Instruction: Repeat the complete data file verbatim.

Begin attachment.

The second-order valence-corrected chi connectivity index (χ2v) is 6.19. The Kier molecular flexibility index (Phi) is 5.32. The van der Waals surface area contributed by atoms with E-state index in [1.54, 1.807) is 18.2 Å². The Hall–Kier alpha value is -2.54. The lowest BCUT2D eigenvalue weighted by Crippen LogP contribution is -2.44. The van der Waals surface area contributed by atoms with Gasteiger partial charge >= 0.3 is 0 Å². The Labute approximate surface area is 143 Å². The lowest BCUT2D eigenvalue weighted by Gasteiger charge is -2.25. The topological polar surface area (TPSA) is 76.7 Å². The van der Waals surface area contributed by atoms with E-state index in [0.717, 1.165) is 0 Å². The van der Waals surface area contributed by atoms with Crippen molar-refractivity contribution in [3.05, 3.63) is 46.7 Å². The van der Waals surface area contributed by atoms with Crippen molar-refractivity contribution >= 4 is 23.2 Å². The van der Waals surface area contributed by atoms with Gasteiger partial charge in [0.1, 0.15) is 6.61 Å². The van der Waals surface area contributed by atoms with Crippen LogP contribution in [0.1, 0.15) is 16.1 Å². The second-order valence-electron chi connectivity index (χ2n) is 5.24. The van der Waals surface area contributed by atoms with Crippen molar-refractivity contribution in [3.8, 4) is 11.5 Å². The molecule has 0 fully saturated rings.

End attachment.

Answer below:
The second-order valence-corrected chi connectivity index (χ2v) is 6.19. The Kier molecular flexibility index (Phi) is 5.32. The van der Waals surface area contributed by atoms with E-state index in [1.54, 1.807) is 18.2 Å². The Hall–Kier alpha value is -2.54. The lowest BCUT2D eigenvalue weighted by Crippen LogP contribution is -2.44. The van der Waals surface area contributed by atoms with Gasteiger partial charge >= 0.3 is 0 Å². The Labute approximate surface area is 143 Å². The lowest BCUT2D eigenvalue weighted by Gasteiger charge is -2.25. The topological polar surface area (TPSA) is 76.7 Å². The van der Waals surface area contributed by atoms with E-state index in [0.717, 1.165) is 0 Å². The van der Waals surface area contributed by atoms with Crippen molar-refractivity contribution in [3.05, 3.63) is 46.7 Å². The van der Waals surface area contributed by atoms with Crippen molar-refractivity contribution >= 4 is 23.2 Å². The van der Waals surface area contributed by atoms with Gasteiger partial charge in [0.1, 0.15) is 6.61 Å². The van der Waals surface area contributed by atoms with Crippen LogP contribution in [0.1, 0.15) is 16.1 Å². The second-order valence-electron chi connectivity index (χ2n) is 5.24. The van der Waals surface area contributed by atoms with Crippen molar-refractivity contribution in [3.8, 4) is 11.5 Å². The molecule has 0 fully saturated rings.